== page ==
Friday, January 12, 2007

Chinese people...

I have been a bit too tired to update, and I apologize! Here is a short one.

I often get tired of city life, everyone rushing around, no one seeming to give a damn about each other. It seems just much too rushed, especially in terms of traffic. It's understandable, in terms of increasing globalization, population (although I suppose the population growth is not technically increasing that much now), divides between the rich and the poor, etc. I have also heard of some nasty city situations pouring into the rural areas: in Sideng Village, Shaxi Township, which is becoming more developed (mainly due to the help from a Swiss organization, and from increased tourism), apparently there are robbers who prawl the streets during the village's market day, which is on Fridays.

Yet every once in a while, I do encounter something that tells me that we are all still in this together, and people sometimes don't have to look out for just themselves. For example, I was on the bus (which is now a rare occurance due to my wonderful, cheap bike) and as more people piled on, I pulled my backpack in front of my chest. I was definitely not in the mood to have my cell phone, or anything else, stolen again. I lazily balanced the bag on the back of the chair in front of me, and I must've shifted it too much, because a sixty-year-old woman sitting behind that chair suddenly insisted on putting my bag in her lap. I protested, but I knew it was no use because most Chinese women seem to have this incredible ability to get things their way. She also took my jacket, which was in my hands.

Sometimes, I try to give back as well. It's worth it to see the smile on a person's face, to just get along with people instead of glaring at them (which is what I am usually doing, be it on my bike - biking is a dangerous mode of transportation here! - or on the bus), but it's sometimes hard. When I see a person digging through garbage or sleeping on the street, would it be "awkward" to give them something to eat?

On a similar note to that, I went to my second visit to Shaxi (and fourth overall) recently. I think I am beginning to realize why there is a lot more research on rural-to-urban migration from the urban standpoint, as opposed to the rural. Rural life is extremely difficult. Yet there are many happy people in villages, some tight bonds, and most importantly, people know each other, and people are in it together. Yet in the city, migrant workers are probably struggling a lot more, even if they make more money. They have to deal with being out working, probably by themselves (unless they are in retail/resteraunt or something similar, and even then they may not know their co-workers), have to deal with no insurance, long hours, bosses that are probably not looking out for their best interests, having lower "statuses", perhaps having to communicate in something other than your mother tongue... and the goddamn traffic. I get more emotional seeing a man riding a bike pulling a huge cart full of glass panes than I do seeing a row of women planting rice. Both are backbreaking jobs, but I think being in the city, away from your home, just makes it that much harder. (Thus, if researchers were to follow this line of feeling, they would probably choose to look at it from that aspect.)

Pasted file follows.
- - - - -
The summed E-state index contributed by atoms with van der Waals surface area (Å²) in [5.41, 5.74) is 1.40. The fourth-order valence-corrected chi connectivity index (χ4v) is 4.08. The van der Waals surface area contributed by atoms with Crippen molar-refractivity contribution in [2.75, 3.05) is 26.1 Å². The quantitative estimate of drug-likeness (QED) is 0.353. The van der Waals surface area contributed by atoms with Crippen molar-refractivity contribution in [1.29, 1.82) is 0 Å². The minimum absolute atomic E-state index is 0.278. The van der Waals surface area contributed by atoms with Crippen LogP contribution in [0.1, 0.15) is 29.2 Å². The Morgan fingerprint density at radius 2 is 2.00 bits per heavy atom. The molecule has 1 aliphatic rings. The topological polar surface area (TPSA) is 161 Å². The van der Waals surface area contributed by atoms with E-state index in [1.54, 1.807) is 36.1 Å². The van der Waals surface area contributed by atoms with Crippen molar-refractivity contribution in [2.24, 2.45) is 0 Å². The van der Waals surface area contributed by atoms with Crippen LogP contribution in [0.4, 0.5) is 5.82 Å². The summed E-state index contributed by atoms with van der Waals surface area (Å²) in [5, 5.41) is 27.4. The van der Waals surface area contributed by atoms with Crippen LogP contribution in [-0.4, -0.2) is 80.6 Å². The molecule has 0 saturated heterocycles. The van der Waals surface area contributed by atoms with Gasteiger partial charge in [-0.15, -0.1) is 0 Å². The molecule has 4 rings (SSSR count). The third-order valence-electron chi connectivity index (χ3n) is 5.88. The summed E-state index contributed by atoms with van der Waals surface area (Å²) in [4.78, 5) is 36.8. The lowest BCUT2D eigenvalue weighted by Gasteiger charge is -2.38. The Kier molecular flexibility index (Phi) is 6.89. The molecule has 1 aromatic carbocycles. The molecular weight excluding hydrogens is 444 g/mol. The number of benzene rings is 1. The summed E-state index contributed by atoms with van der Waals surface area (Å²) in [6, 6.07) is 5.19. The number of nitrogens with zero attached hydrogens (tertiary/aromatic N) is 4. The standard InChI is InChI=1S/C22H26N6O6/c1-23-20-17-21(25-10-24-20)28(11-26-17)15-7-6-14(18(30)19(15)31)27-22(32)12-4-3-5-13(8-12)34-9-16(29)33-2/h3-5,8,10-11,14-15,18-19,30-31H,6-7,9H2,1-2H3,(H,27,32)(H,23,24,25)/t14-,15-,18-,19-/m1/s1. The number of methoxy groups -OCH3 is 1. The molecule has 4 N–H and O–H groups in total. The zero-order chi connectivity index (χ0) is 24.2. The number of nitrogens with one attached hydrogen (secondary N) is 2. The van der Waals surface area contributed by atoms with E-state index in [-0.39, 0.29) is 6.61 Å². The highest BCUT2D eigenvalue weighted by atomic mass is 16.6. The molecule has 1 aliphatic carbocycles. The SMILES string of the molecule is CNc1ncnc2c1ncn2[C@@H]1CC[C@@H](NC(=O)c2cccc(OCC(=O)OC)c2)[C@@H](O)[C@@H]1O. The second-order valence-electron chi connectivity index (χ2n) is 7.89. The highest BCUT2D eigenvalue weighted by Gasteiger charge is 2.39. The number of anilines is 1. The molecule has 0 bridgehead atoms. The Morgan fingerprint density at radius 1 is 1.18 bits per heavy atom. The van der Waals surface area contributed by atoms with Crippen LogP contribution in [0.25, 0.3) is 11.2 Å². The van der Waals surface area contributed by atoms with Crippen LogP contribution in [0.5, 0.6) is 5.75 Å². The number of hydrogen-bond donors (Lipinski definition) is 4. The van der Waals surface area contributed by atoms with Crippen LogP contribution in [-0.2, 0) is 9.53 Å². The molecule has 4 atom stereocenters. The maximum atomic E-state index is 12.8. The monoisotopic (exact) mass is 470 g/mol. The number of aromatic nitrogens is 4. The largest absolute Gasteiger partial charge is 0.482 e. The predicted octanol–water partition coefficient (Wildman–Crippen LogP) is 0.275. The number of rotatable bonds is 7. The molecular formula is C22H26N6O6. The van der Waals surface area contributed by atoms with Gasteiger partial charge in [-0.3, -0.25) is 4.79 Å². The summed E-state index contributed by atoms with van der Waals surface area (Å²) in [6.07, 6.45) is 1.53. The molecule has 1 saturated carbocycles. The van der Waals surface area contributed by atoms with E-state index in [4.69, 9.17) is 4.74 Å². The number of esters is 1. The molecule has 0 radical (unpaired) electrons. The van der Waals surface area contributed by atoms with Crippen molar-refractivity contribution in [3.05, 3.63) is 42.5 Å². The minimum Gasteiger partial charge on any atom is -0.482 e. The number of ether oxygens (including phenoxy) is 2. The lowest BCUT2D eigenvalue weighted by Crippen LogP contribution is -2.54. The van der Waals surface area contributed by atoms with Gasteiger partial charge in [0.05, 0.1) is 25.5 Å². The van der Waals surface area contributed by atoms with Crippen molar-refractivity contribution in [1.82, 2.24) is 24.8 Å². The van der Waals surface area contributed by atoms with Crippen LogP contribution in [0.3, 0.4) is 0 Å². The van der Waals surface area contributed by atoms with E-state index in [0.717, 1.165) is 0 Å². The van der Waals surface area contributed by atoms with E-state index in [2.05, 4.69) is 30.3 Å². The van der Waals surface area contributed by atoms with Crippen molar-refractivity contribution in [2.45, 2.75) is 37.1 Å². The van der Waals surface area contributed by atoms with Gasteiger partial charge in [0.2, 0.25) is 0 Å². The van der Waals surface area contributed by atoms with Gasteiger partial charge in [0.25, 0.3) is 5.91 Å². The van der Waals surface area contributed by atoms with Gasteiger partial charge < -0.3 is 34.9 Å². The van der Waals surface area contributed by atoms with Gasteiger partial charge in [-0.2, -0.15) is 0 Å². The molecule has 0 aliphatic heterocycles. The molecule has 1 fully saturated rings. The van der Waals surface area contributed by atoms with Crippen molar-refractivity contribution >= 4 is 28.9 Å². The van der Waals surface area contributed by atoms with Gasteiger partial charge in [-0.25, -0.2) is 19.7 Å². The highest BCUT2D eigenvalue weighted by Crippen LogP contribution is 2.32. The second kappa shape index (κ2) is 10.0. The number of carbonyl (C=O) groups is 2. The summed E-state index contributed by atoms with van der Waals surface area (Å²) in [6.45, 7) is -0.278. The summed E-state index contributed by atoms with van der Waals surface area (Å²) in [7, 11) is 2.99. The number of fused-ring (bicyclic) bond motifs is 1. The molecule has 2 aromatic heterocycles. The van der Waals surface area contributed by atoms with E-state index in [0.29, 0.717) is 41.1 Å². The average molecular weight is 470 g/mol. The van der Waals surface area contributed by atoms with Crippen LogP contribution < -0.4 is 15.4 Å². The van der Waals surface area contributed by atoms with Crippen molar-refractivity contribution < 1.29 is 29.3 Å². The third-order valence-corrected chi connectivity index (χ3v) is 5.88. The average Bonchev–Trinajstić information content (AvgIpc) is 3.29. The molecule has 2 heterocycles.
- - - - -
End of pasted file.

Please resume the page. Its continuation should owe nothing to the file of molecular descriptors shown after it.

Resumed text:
**disclaimer** Not all crappy jobs are taken by migrant workers, of course. But many are - after all, they had almost all the disadvantages from the start.